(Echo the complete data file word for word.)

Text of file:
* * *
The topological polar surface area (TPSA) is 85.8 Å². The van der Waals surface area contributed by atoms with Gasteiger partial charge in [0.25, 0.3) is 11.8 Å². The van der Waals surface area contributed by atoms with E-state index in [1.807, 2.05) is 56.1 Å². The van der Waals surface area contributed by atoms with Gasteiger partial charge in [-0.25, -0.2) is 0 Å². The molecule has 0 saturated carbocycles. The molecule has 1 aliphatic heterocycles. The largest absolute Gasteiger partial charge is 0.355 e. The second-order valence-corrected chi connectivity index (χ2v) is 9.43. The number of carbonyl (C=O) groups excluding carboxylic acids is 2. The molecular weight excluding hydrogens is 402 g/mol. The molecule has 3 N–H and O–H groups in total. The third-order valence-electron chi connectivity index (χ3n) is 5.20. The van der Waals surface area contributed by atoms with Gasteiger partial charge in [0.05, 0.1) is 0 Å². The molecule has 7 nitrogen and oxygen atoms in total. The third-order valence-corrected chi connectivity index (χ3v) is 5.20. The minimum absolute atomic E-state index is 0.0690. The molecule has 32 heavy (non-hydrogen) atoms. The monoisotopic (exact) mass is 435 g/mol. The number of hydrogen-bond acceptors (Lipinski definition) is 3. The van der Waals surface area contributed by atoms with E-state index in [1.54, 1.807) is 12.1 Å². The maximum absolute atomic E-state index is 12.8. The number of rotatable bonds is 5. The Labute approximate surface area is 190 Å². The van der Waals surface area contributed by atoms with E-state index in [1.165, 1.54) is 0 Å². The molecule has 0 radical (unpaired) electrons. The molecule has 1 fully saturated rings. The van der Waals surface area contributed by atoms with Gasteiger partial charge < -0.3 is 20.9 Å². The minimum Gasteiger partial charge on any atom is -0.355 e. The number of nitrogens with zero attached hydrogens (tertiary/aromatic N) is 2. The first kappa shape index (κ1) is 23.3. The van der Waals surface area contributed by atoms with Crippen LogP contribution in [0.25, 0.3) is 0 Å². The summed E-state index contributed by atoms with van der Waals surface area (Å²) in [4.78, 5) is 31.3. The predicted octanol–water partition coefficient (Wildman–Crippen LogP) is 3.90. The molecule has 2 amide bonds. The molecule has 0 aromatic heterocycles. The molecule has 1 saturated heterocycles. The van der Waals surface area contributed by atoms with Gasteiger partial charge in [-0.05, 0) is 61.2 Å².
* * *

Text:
The topological polar surface area (TPSA) is 85.8 Å². The van der Waals surface area contributed by atoms with Gasteiger partial charge in [0.25, 0.3) is 11.8 Å². The van der Waals surface area contributed by atoms with E-state index in [1.807, 2.05) is 56.1 Å². The van der Waals surface area contributed by atoms with Gasteiger partial charge in [-0.25, -0.2) is 0 Å². The molecule has 0 saturated carbocycles. The molecule has 1 aliphatic heterocycles. The largest absolute Gasteiger partial charge is 0.355 e. The second-order valence-corrected chi connectivity index (χ2v) is 9.43. The number of carbonyl (C=O) groups excluding carboxylic acids is 2. The molecular weight excluding hydrogens is 402 g/mol. The molecule has 3 N–H and O–H groups in total. The third-order valence-electron chi connectivity index (χ3n) is 5.20. The van der Waals surface area contributed by atoms with Gasteiger partial charge in [0.05, 0.1) is 0 Å². The molecule has 7 nitrogen and oxygen atoms in total. The third-order valence-corrected chi connectivity index (χ3v) is 5.20. The minimum absolute atomic E-state index is 0.0690. The molecule has 32 heavy (non-hydrogen) atoms. The monoisotopic (exact) mass is 435 g/mol. The number of hydrogen-bond acceptors (Lipinski definition) is 3. The van der Waals surface area contributed by atoms with E-state index in [1.54, 1.807) is 12.1 Å². The maximum absolute atomic E-state index is 12.8. The number of rotatable bonds is 5. The Labute approximate surface area is 190 Å². The van der Waals surface area contributed by atoms with E-state index in [1.165, 1.54) is 0 Å². The molecule has 0 radical (unpaired) electrons. The molecule has 1 fully saturated rings. The van der Waals surface area contributed by atoms with Gasteiger partial charge < -0.3 is 20.9 Å². The minimum Gasteiger partial charge on any atom is -0.355 e. The number of nitrogens with zero attached hydrogens (tertiary/aromatic N) is 2. The first kappa shape index (κ1) is 23.3. The van der Waals surface area contributed by atoms with Crippen LogP contribution in [0.25, 0.3) is 0 Å². The summed E-state index contributed by atoms with van der Waals surface area (Å²) in [4.78, 5) is 31.3. The predicted octanol–water partition coefficient (Wildman–Crippen LogP) is 3.90. The molecule has 2 amide bonds. The molecule has 0 aromatic heterocycles. The molecule has 1 saturated heterocycles. The van der Waals surface area contributed by atoms with Gasteiger partial charge in [-0.05, 0) is 61.2 Å².